Residents, officials weary over possible septic regulation changes

Just over two dozen homeowners descended on Dartmouth High on Wednesday night to find out about it and spread a stink proposed changes to state regulations surrounding septic tanks.

Comments were made at a briefing held by the Dartmouth Board of Health.

This summer, the Massachusetts Department of Environmental Protection released a recommendation to update the state’s Title V regulations, which require septic tank and sump inspections before a home is sold or expanded.

According to MassDEP, about 2,700 homes connected to septic systems in Dartmouth’s watershed could be affected by the regulation change. Information sessions like Wednesday’s are being held to gather public feedback ahead of an official state decision.

During the presentation, Dartmouth Public Health director Chris Michaud began with an overview of what prompted the state to act: the Massachusetts Estuaries Project.

The project began in the early 2000s and surveyed 89 estuaries from Cape Cod to Mount Hope Bay in Fall River with the goal of providing state and local officials with the data they need to make good water pollution control decisions .

This study covers two estuaries in Dartmouth: the Slocum River and the eastern branch of the Westport River watershed.

“[And] these are huge watersheds,” Michaud said.

According to the state report 29% of the nitrogen entering the Slocum River comes from the on-site septic tank. Other important contributors are fertilizers, the Russells Mills landfill, and atmospheric deposition.

For the Westport River, septic tanks accounted for 34% of all nitrogen pollution.

As a result of the decades-long project, Michaud said, the state has identified nitrogen from septic systems as a key pollutant, though he claims it’s just one factor among many.

Still, the state believes that tackling sewage systems is the best way to limit it Amount of nitrogen flowing into water bodies.

One such option is to require that all septic systems within watersheds draining into Buzzards Bay be upgraded to “active nitrogen removal systems” within five years. Residents living in affected watersheds would also be required to disclose this information if they were to sell their property.

One of the biggest concerns was the price of the upgrade. Such systems generally cost between $10,000 and $15,000, according to the Buzzards Bay Coalition.

“Charging homeowners just seems very unfair,” said one resident.

To alleviate some of that financial burden, the state will allow affected residents to apply for low-interest loans from their local health authorities for these new systems.

However, Michaud was skeptical about how helpful the government funding would be.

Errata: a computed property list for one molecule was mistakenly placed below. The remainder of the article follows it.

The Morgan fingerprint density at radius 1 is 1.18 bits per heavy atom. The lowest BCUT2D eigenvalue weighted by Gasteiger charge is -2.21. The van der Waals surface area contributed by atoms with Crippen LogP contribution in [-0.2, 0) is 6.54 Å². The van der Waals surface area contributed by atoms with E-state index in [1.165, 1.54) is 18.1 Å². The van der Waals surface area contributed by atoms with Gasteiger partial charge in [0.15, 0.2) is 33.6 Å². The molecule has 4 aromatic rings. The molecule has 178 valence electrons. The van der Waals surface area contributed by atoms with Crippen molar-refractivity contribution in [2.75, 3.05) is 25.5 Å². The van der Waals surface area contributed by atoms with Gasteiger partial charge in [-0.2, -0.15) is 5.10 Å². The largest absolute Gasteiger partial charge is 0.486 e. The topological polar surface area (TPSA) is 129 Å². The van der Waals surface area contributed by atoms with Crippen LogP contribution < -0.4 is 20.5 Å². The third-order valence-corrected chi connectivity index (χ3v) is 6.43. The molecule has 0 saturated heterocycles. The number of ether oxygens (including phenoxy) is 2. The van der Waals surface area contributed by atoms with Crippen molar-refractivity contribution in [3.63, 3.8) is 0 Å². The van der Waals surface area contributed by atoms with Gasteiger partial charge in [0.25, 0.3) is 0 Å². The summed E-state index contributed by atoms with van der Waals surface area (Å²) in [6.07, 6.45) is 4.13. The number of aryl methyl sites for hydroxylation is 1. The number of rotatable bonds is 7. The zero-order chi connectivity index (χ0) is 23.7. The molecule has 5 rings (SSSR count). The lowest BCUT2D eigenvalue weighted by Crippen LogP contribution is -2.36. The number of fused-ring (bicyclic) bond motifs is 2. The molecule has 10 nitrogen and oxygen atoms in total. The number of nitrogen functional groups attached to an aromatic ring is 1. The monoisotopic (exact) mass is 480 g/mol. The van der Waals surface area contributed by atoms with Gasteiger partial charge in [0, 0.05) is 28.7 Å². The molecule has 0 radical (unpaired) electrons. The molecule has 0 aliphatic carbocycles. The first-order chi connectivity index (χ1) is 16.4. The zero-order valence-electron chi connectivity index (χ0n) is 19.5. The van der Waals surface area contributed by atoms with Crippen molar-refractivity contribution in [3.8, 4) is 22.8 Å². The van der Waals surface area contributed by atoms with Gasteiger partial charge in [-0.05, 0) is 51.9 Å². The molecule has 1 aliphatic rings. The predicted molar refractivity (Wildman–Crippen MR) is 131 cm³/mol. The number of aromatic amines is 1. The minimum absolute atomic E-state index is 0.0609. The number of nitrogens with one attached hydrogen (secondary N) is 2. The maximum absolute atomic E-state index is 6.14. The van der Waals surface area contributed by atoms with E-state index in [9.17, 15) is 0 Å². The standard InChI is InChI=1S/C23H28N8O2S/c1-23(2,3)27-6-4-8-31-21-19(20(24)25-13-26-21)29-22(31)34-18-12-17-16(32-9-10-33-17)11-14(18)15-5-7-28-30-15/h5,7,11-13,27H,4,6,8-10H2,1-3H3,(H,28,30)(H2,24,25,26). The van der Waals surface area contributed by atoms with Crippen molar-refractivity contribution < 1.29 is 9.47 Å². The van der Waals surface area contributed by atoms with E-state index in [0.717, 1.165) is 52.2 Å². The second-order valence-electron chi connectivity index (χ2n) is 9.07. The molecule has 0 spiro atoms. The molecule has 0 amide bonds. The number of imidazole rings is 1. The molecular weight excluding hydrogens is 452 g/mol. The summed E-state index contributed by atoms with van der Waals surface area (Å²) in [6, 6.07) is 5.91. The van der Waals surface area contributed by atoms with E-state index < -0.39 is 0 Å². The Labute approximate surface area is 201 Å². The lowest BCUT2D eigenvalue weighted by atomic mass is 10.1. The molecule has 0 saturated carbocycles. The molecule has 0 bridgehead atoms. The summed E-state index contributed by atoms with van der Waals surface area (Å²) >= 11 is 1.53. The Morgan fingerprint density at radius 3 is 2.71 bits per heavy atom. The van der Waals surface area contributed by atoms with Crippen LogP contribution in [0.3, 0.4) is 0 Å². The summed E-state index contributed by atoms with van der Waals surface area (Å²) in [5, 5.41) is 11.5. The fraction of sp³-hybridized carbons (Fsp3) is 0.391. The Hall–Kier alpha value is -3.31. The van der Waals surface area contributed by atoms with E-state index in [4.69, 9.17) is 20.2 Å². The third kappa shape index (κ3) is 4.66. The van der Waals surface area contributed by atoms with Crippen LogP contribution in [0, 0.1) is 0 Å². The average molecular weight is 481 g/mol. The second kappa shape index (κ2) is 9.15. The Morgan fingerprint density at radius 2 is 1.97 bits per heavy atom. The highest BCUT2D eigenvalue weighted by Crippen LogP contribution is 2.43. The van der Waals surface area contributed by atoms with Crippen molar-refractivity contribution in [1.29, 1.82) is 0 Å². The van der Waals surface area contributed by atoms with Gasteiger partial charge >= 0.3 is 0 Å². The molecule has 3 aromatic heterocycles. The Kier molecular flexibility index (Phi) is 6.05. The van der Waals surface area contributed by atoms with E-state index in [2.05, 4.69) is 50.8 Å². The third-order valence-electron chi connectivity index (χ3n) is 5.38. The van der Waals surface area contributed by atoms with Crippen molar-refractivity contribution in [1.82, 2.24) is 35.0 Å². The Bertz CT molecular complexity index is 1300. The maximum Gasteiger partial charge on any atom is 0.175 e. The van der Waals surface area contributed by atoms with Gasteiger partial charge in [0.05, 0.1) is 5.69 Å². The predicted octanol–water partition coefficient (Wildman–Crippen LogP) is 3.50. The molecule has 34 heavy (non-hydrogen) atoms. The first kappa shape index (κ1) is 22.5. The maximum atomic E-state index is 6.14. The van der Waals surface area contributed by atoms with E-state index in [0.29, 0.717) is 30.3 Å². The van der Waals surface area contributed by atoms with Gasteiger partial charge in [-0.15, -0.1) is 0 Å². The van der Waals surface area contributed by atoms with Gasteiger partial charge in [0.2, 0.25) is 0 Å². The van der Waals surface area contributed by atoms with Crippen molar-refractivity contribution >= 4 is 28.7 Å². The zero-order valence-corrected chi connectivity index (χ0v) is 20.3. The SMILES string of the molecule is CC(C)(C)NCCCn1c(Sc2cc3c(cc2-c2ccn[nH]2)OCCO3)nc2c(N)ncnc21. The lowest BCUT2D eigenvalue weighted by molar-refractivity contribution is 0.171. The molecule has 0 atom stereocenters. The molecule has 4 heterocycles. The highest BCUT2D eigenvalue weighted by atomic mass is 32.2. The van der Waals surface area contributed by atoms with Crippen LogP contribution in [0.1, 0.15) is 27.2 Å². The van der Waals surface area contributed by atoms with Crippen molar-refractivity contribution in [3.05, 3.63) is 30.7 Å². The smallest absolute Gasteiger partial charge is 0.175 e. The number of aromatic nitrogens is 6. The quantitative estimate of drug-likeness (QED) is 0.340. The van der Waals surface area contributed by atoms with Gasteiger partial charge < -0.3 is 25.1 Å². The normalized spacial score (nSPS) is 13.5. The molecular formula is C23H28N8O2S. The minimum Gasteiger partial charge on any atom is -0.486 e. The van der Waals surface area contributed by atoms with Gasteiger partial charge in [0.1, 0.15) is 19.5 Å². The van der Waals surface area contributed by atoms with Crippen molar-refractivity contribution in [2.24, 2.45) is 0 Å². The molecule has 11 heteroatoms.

“This is not free money; that’s debt,” he said. “Somebody has to borrow the money to install one of these septic systems, [but] the money has to be paid back.”

The public health official also said the state was unclear about what those new tanks would be made of.

“There is no explicit standard in these regulations,” he said.

According to Korrin Petersen, vice president of clean water advocacy for the Buzzards Bay Coalition, these systems work by converting the ammonia found in wastewater to healthy levels of nitrogen gas.

She explained that the new tanks first add oxygen to the water to create nitrogen. Oxygen is then sent to another chamber of the tank to be absorbed by “good bacteria” that are being grown in that environment.

“That turns your nitrogen problem into nitrogen gas,” Petersen said.

The other option the state would offer would be for the city to enter into an agreement with communities that share these watersheds to independently address nitrogen pollution. Municipalities have 20 years to achieve these goals.

In this case, it would be New Bedford and Westport – communities that Michaud says have “very different” influences.

“I don’t necessarily have much comfort in the fact that the watershed permitting process is a recipe for success for our community or any community,” he said. “It seems to me that we are gearing our successors to failure.”

Another complaint raised by the public health official and local residents was over Dartmouth, which was allegedly left out of the state’s decision-making process, with Michaud saying, “You don’t want to listen to me.”

State Rep. Chris Markey (D-Dartmouth), sitting near the back of the auditorium, said while the city may have been left out of things initially, MassDEP will connect him with residents “in a very direct way.” stand. To ponder.

“I will strongly advocate that while these regulations are well intentioned, they may not be the answer [the state’s] problem,” he said.

Markey also encouraged residents to check in frequently throughout the process.

“It’s going to make a difference,” he said, “to have a whole bunch of people saying things, not just one or two.”

The state will also host Zoom/in-person sessions in Lakeville on November 30, online on December 1 and in Hyannis on December 5. For more information on these hearings, see town.dartmouth.ma.us/board-health/pages/mass-dep-title-5-revisions.

Affected homeowners may also submit written comments to MassDEP via email by Friday, December 16. Emails can be sent to [email protected] and must include “Title 5 & Watershed Permit” in the subject line.

All submitted comments must include the resident’s name and contact information.

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